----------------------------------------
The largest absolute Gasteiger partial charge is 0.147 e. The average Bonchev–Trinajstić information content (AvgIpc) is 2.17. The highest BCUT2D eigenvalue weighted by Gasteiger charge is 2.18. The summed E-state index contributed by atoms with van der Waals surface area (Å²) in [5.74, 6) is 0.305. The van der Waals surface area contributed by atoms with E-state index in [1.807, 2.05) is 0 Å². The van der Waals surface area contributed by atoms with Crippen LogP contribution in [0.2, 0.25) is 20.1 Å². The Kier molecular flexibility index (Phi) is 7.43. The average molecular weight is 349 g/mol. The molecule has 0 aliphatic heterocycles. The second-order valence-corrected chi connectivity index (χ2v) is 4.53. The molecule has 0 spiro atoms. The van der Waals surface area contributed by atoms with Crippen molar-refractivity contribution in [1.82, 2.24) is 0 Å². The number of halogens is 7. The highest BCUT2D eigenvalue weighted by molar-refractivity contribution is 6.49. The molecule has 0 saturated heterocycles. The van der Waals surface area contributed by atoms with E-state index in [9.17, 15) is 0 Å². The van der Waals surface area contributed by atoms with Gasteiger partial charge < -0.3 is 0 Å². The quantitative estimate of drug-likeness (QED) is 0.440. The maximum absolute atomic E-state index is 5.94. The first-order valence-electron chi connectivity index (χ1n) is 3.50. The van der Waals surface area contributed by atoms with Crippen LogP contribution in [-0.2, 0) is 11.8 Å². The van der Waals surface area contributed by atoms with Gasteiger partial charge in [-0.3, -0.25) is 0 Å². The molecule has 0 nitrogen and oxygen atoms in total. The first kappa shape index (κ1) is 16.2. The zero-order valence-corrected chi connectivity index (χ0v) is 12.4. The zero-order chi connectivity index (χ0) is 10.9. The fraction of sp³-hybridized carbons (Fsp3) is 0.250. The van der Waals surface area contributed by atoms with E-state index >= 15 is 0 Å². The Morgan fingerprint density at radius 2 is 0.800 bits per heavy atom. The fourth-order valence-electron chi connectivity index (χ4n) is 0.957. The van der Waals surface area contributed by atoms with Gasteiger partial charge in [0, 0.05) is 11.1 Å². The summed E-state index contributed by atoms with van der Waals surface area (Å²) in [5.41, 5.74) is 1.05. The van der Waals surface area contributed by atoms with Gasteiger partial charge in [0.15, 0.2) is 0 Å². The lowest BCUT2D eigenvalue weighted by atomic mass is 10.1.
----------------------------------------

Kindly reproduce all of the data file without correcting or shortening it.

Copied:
The largest absolute Gasteiger partial charge is 0.147 e. The average Bonchev–Trinajstić information content (AvgIpc) is 2.17. The highest BCUT2D eigenvalue weighted by Gasteiger charge is 2.18. The summed E-state index contributed by atoms with van der Waals surface area (Å²) in [5.74, 6) is 0.305. The van der Waals surface area contributed by atoms with E-state index in [1.807, 2.05) is 0 Å². The van der Waals surface area contributed by atoms with Crippen LogP contribution in [0.2, 0.25) is 20.1 Å². The Kier molecular flexibility index (Phi) is 7.43. The average molecular weight is 349 g/mol. The molecule has 0 aliphatic heterocycles. The second-order valence-corrected chi connectivity index (χ2v) is 4.53. The molecule has 0 spiro atoms. The van der Waals surface area contributed by atoms with Crippen molar-refractivity contribution in [1.82, 2.24) is 0 Å². The number of halogens is 7. The highest BCUT2D eigenvalue weighted by molar-refractivity contribution is 6.49. The molecule has 0 saturated heterocycles. The van der Waals surface area contributed by atoms with E-state index in [9.17, 15) is 0 Å². The van der Waals surface area contributed by atoms with Gasteiger partial charge < -0.3 is 0 Å². The quantitative estimate of drug-likeness (QED) is 0.440. The maximum absolute atomic E-state index is 5.94. The first-order valence-electron chi connectivity index (χ1n) is 3.50. The van der Waals surface area contributed by atoms with Crippen LogP contribution in [-0.2, 0) is 11.8 Å². The van der Waals surface area contributed by atoms with Gasteiger partial charge in [-0.3, -0.25) is 0 Å². The molecule has 0 nitrogen and oxygen atoms in total. The first kappa shape index (κ1) is 16.2. The zero-order valence-corrected chi connectivity index (χ0v) is 12.4. The zero-order chi connectivity index (χ0) is 10.9. The fraction of sp³-hybridized carbons (Fsp3) is 0.250. The van der Waals surface area contributed by atoms with E-state index >= 15 is 0 Å². The Morgan fingerprint density at radius 2 is 0.800 bits per heavy atom. The fourth-order valence-electron chi connectivity index (χ4n) is 0.957. The van der Waals surface area contributed by atoms with Gasteiger partial charge in [0, 0.05) is 11.1 Å². The summed E-state index contributed by atoms with van der Waals surface area (Å²) in [5.41, 5.74) is 1.05. The van der Waals surface area contributed by atoms with Gasteiger partial charge in [0.15, 0.2) is 0 Å². The lowest BCUT2D eigenvalue weighted by atomic mass is 10.1.